jueves, 17 de marzo de 2016

Preschooler Emotional Development

Even at age 3 or 4, your child is very much her own person. She has distinct likes and dislikes, and her personality is developing more every day. She is getting better at using words to express how she's feeling, which means fewer tantrums. Her mood may still change drastically from one moment to the next, but she is more likely to talk about being angry or sad rather than having a meltdown.

Preschoolers: Ruled by Emotions

Though your 3-year-old is beginning to understand the emotions he's feeling, he still has very little control over them. If he finds something funny, he'll laugh hysterically. If something makes him feel sad or angry, he'll burst into tears.
At this age, your preschooler still hasn't developed much impulse control. If he feels something, he's likely to act on it. This may mean snatching a toy away from another child if he wants to play with it, or getting upset when he wants a snack after being told he has to wait until dinnertime. Delayed gratification means nothing to him -- he wants it, and he wants it now.
Three- and 4-year-old children may use hitting, biting, or pushing as a way to solve conflicts. They simply don't understand the difference between appropriate and inappropriate interactions yet. It's your job to teach your child that there are right and wrong ways to express emotions and resolve problems with others.
As your child gets older, she'll begin to see a connection between emotional outbursts and negative
consequences. Throwing a tantrum may result in a "time out" or a favorite toy being taken away. These consequences are helping your 4-year-old understand a tantrum isn't an acceptable way to show emotion.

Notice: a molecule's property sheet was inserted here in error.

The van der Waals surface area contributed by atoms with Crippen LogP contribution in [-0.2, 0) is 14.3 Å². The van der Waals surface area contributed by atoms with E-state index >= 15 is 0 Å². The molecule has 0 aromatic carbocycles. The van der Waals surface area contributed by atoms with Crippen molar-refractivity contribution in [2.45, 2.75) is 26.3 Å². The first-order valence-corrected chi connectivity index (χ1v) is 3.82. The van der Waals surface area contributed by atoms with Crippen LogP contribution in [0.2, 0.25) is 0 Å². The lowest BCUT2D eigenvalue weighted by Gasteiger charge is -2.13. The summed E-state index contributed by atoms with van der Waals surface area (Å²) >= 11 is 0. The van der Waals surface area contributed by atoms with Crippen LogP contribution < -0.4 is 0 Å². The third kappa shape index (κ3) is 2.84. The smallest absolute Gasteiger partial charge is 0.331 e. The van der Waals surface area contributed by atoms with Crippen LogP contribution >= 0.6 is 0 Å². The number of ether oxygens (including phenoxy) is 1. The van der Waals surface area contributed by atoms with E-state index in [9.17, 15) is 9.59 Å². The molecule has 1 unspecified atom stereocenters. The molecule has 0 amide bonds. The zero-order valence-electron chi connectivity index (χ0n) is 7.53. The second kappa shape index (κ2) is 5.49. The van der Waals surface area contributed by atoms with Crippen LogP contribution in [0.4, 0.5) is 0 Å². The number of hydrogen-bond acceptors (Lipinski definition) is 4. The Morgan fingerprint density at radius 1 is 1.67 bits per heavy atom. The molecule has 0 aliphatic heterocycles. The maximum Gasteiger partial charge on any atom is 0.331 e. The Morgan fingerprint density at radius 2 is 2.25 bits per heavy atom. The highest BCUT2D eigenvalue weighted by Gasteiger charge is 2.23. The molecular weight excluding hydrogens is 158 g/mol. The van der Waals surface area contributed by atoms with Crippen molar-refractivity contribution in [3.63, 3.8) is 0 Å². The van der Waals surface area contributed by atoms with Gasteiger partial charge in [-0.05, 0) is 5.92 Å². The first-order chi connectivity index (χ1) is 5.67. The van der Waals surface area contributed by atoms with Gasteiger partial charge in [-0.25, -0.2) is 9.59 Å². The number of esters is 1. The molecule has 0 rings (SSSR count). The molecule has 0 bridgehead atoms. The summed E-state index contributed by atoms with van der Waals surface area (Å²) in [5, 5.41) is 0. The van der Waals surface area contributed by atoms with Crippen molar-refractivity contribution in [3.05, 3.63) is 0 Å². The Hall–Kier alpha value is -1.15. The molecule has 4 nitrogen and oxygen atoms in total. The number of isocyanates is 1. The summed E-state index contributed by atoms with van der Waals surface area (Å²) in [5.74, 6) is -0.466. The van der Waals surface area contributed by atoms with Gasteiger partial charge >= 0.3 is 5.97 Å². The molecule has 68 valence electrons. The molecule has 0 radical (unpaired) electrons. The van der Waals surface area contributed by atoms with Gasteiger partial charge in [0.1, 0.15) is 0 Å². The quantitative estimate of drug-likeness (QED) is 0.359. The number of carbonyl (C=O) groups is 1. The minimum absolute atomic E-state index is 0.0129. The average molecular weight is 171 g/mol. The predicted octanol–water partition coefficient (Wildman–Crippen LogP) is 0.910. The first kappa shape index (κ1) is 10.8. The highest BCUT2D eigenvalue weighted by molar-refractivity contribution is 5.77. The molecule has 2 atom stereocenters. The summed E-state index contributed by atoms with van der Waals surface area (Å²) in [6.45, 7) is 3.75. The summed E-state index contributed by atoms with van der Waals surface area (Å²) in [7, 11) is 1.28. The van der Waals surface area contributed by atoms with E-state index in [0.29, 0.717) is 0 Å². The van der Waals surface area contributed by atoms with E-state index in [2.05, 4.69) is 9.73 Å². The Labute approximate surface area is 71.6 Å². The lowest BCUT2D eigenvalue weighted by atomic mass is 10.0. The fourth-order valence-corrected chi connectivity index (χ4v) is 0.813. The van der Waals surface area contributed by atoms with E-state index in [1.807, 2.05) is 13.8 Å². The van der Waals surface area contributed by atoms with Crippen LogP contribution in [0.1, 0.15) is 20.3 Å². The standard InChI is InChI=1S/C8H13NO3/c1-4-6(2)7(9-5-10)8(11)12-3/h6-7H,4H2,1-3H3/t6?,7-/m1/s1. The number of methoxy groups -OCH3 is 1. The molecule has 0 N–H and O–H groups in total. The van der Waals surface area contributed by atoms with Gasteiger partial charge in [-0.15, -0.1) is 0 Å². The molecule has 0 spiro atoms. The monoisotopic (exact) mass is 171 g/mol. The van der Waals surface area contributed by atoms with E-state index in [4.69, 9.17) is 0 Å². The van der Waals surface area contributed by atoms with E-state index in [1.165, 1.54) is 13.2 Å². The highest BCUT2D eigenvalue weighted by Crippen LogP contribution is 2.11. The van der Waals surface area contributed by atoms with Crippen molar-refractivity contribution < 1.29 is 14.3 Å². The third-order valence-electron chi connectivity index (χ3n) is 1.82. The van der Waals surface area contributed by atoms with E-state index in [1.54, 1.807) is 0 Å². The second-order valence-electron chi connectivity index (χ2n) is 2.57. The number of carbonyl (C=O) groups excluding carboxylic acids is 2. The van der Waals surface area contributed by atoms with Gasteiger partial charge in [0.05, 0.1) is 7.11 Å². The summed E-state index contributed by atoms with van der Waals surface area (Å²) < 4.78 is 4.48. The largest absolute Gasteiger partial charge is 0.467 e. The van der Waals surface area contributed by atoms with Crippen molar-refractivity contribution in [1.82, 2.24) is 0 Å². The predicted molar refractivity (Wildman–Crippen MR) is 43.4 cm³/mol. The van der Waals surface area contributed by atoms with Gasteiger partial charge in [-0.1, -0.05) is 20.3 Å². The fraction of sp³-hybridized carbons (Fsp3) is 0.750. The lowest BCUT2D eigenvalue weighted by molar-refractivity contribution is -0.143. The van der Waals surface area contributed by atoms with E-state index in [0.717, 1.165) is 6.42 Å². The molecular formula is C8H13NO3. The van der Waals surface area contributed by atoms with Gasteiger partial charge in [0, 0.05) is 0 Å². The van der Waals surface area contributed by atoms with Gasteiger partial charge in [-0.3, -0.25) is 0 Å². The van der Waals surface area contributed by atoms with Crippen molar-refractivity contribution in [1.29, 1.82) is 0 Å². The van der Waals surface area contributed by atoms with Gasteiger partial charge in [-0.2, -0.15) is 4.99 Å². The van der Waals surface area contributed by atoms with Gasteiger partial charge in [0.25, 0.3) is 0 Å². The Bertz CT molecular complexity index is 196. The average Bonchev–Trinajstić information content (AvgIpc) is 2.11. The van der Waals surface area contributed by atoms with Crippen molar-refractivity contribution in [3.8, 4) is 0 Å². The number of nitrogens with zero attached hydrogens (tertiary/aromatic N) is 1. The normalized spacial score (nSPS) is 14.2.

Your 4-year-old is also a budding comedian. He's starting to develop a sense of humor, and he loves being silly and making people laugh. Don't be surprised if you hear him calling his friend a "poo-poo head" and then laughing hysterically; 4-year-olds find potty talk highly entertaining.
Empathy also begins to emerge around age 4. Four-year-olds are starting to understand that others have feelings, too, and they can relate when a friend is feeling sad or hurt. They may want to give a crying friend a hug or kiss his boo boo.
By age 5, your child has made leaps and bounds in her emotional development. She's gotten much better at regulating her emotions, and she talks about her feelings easily. She has also gotten better at controlling her impulses. She patiently waits her turn, and she often asks first before taking something that isn't hers.
When something makes your 5-year-old mad, she's much more likely to express her anger using words instead of getting physical or throwing a tantrum. The downside to this is that she may begin to use mean words and name-calling when she's angry or upset.